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Jul 10 2010

In Support of “Pre-Conjugal Agreements” and “Financial Abortion”

Last week The Root, an online magazine focused on African-American issues reported on a topic raised by Sociology Professor Frances Goldscheder who teaches at Brown University. She put out the idea whether men should be able to seek a “financial abortion” if their unmarried girlfriend has a baby that the man specifically told her he didn’t want.  After all, she reasons, why should the “choice” in “pro-choice” be exclusively the woman’s?:

“While I thought I was a feminist all my life, when I started studying the family and fatherhood in general, I realized that I was really an egalitarian. I want a level playing field in the family for men and women.”

Here is the present scenario:  Two young people, age 18, fall into love or like or lust. Right now, even if the man had previously been assured that the woman had used birth control; had advised her he did not want a baby right now; and had been told that even if the woman got pregnant she would not keep the baby because she wasn’t ready either, if she changed her mind and kept the baby he would have to pay child support for the next 21 years.  In most states, he would face jail time for falling into arrears in those child support payments.

So what if there were a legal way he could opt out right at the beginning? What if the law allowed a written contract before any child was conceived, a preconjugal agreement (we can call it a pre-con , like a pre-nup)? Would it be permissible? Would it stand constitutional scrutiny?

I think it would and I have to admit, I think it could be a powerful tool that would make young people think twice about having babies. Many men are scoundrels, lying to woman that they will always be there, be supportive and that they want to be a responsible father, then become deadbeats. But many men are also trapped into relationships they never wanted and financial responsibility they never signed up for.  We have  a remedy for the first situation, through mandatory child support and strict enforcement. Isn’t it time we provide a remedy for the second situation? Pre-cons could be framed in simple language (and distributed in high schools along with condoms!) States could require notarization of signatures and two originals so each participant has their own.

Other Sociologists think  that financial abortion may actually help reduce the  incidence of fatherless families  in low-income communities by balancing the scales:

It’s all punitive — be a good father or else,” says Maria Kefalas, a sociology professor at St. Joseph’s University who, along with her colleague from Harvard Kathryn Edin, wrote Promises I Can Keep: Why Poor Women Put Motherhood Before Marriage. “It’s a completely insane policy that says, ‘By the way, when you fail to contribute [to your child] economically, we’ll lock you up. And when you’re locked up, you still have to pay the money you owe, and you don’t get to see your kids.’ “

It certainly would be constitutional, in fact one could argue that being put into prison for failing to meet a financial responsibility which you never agreed to deprives you of Due Process under the 14th Amendment. As long as the law involves those over 18, if they sign on the dotted line, then they would be bound.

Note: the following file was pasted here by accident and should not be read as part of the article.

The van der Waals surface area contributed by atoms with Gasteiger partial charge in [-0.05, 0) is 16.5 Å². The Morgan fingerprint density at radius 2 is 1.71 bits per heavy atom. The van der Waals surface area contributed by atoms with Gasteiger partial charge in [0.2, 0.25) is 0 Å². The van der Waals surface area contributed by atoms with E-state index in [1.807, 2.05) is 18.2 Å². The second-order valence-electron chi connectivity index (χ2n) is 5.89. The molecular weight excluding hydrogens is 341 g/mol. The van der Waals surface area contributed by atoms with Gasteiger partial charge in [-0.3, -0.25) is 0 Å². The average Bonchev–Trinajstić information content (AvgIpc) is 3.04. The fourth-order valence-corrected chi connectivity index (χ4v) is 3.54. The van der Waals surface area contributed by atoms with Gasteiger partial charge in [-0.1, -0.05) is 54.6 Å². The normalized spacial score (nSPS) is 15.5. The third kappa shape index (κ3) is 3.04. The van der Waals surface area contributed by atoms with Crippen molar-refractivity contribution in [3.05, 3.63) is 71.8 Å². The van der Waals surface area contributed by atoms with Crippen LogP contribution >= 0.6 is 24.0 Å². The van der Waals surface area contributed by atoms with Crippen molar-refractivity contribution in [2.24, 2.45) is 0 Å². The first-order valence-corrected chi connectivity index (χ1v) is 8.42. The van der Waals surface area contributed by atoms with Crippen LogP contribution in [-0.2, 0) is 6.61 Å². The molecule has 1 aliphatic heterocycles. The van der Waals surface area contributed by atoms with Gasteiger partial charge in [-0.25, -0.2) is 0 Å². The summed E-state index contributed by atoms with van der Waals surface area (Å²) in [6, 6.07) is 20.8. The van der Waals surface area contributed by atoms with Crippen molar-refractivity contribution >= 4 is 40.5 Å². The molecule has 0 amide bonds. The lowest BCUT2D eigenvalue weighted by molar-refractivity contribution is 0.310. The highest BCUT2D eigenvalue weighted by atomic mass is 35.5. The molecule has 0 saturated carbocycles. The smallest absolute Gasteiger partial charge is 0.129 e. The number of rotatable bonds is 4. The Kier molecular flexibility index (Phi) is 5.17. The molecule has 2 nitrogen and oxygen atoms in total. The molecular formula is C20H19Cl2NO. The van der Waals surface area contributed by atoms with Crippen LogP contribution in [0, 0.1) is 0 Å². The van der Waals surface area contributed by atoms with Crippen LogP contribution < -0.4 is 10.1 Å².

So let’s put this on the table:  What’s good for the goose, should be good for the gander. Let’s make choice balanced.

1 comment

  1. Diana

    I don’t see why feminism and equalitarianism have to be mutually exclusive. In the past (and somewhat in the present as well) women did not share the same status, privileges, freedom, etc. that men had, or have. Therefore, I believe feminism was, and is, about equaling out the playing field. Hence, feminism is really just a form of egalitarianism, anyway.

    Further, the justification for child support is about making sure that innocent child is taken care of, not supporting the mother. Therefore, I don’t understand the “men’s rights” argument. I agree that it’s completely immoral for a woman to lie to a man in that way. However, you don’t have to be a rocket scientist to know that women, and men, lie and can be very good at it. If you really want to have fun with no risk then get sterilized, use protection, or don’t have intercourse. Our species should be evolved enough to realize this. “Pro-choice” is the right of both men and women. Either can “choose” whether or not to have intercourse (except in the case of rape which is a completely different circumstance).

    While the idea of a pre-con sounds somewhat enticing (ie., the man can sign a contract stating that if the woman “lies” about taking birth control, for instance, she is fully responsible) there are real problems here. For instance, what if the birth control pills are taken faithfully and pregnancy still ensues? When reading medical literature, there is a very small percentage of ineffectiveness even when taken regularly. Thus, in this case, the woman would be solely responsible for caring for that baby (assuming she does not have an abortion). The attachment and bonding (and hormonal and instinctual drive to care for that baby) during pregnancy and afterwards is not something that can be foreseen by someone that has not previously been with child. Thus, if the condom breaks, or the pill fails, and the woman becomes attached, the man is off the hook so long as he signed a contract? Hmmmm. That doesn’t totally sound egalitarian to me.

    I’m all for mitigating the propensity for fatherless families, preventing teen pregnancy, and protecting the right to choose. I also am not usually a fan of “punitive” discipline. I.e. jail time for men that don’t doesn’t help at all to inspire or create child-support. Passing out condoms? Sure. But, pre-cons? I’m not sold on the idea.

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